However, there remain a few fundamental questions. Those questions are still unresolved. Or, the answers are still unknown to many. For example, how shall Chavez proceed by tearing down the old state machine or what shall be the class alignment? Probably, people are not acquainted with the answer that may be found. But lack of our acquaintance with the answers doesn't nullify those. Rather, one should observe and learn carefully the experiments.

By that time, a few tasks are there for the people outside of Venezuela. These include :
1.    Learn from developments in Venezuela.

2.   Initiate publicity and solidarity-oriented work on  wider scale. Mobilize workers, peasants, students, cultural and rights activists, media, and environment, health and science organizations and movements.

3.   Organize publicity movement on a wider scale on the issues of free market, imperialist globalizaiion, external loan, conditions imposed by multilateral lending organizations, and related issues.

4.   Organize demands to cancel all types of credits with interests including micro credit, which have settled heavily as a yoke on the poor households, farm workers, poor peasantry, teachers in rural areas, lower middle class.

5.   Raise demands to democratize cooperative movement, and all types of groups, associations at all levels organized by government and non-government projects/programs. Organize demands to discard the practice of centrally directing these groups /associations at grossroots levels, free these groups/associations from bureaucracy, introduce accountability, representation of grass roots-level members in the central level of these groups/associations.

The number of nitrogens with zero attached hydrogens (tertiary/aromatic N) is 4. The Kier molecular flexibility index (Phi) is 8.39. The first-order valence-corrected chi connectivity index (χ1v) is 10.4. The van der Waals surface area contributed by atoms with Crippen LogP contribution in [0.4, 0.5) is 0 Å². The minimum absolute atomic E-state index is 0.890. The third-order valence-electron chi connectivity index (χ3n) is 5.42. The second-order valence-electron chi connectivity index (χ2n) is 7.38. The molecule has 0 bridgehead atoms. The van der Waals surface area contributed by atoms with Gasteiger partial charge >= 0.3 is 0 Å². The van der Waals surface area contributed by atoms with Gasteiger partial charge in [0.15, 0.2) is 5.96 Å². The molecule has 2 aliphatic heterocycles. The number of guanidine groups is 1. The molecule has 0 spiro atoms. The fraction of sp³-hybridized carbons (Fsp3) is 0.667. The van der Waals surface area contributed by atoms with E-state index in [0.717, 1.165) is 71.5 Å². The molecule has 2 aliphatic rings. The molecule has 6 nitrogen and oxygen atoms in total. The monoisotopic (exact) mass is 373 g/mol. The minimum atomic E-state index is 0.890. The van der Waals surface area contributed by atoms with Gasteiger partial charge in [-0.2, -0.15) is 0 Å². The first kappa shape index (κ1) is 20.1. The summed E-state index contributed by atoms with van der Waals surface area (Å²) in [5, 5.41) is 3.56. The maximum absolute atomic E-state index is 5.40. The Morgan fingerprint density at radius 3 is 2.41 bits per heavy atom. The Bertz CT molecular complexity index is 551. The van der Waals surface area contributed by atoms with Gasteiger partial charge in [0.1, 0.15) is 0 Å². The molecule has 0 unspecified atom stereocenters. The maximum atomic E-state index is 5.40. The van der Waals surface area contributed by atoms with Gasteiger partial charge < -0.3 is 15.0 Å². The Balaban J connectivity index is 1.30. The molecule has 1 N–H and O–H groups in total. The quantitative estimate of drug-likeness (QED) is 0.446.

6.  Re-introduce the issue of land realm in the main agenda.

7.   Organize demands and movement for easier access to information, ensuring right to information, reflect common people's aspirations in state controlled media.

Frantz Fanon made a call about half-a-century ago. Today's Venezuela reiterates that call:
"Come, brothers, we have far too much work to do.... What we want to do is to go forward all the time, night and day, in the company of Man, in the company of all men.... It is a question of the Third World starting a new history of Man.... Humanity is waiting for something other from us.... [F]or ourselves and for humanity, comrades, we must turn over a new leaf".

(The Wretched of the Earth)
[This is the English translation of the last chapter "Not the conclusion" of the book in Bengali ‘Venezuela: Roopaantarer Laraai’ (Venezuela: Struggle for Transformation) by Farooque Chowdhury, Chirayata Prakashan Private Limited, Kolkata, India, August 2006. It is being translated and reproduced in view of the recent developments]

Frontier
Vol. 48, No. 28, Jan 17 - 23, 2016